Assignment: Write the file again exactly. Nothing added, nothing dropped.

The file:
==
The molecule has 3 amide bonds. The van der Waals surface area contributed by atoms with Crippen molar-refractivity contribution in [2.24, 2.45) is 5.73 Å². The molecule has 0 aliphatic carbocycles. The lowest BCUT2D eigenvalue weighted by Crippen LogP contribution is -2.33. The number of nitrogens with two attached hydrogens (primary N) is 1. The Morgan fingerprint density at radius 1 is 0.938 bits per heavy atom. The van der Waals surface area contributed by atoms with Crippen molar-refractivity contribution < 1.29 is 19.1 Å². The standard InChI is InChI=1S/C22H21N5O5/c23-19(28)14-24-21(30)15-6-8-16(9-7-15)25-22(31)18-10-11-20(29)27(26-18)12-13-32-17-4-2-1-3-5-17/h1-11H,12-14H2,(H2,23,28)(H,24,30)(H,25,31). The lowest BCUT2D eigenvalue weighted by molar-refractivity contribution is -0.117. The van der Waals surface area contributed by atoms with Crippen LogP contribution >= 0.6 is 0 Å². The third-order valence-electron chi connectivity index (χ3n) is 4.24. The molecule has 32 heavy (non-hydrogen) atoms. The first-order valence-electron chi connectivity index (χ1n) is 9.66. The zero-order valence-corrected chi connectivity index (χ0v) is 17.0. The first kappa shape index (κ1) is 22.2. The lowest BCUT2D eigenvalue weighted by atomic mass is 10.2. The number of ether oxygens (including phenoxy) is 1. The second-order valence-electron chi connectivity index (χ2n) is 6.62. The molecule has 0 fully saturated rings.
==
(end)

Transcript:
The molecule has 3 amide bonds. The van der Waals surface area contributed by atoms with Crippen molar-refractivity contribution in [2.24, 2.45) is 5.73 Å². The molecule has 0 aliphatic carbocycles. The lowest BCUT2D eigenvalue weighted by Crippen LogP contribution is -2.33. The number of nitrogens with two attached hydrogens (primary N) is 1. The Morgan fingerprint density at radius 1 is 0.938 bits per heavy atom. The van der Waals surface area contributed by atoms with Crippen molar-refractivity contribution < 1.29 is 19.1 Å². The standard InChI is InChI=1S/C22H21N5O5/c23-19(28)14-24-21(30)15-6-8-16(9-7-15)25-22(31)18-10-11-20(29)27(26-18)12-13-32-17-4-2-1-3-5-17/h1-11H,12-14H2,(H2,23,28)(H,24,30)(H,25,31). The lowest BCUT2D eigenvalue weighted by molar-refractivity contribution is -0.117. The van der Waals surface area contributed by atoms with Crippen LogP contribution >= 0.6 is 0 Å². The third-order valence-electron chi connectivity index (χ3n) is 4.24. The molecule has 32 heavy (non-hydrogen) atoms. The first-order valence-electron chi connectivity index (χ1n) is 9.66. The zero-order valence-corrected chi connectivity index (χ0v) is 17.0. The first kappa shape index (κ1) is 22.2. The lowest BCUT2D eigenvalue weighted by atomic mass is 10.2. The number of ether oxygens (including phenoxy) is 1. The second-order valence-electron chi connectivity index (χ2n) is 6.62. The molecule has 0 fully saturated rings.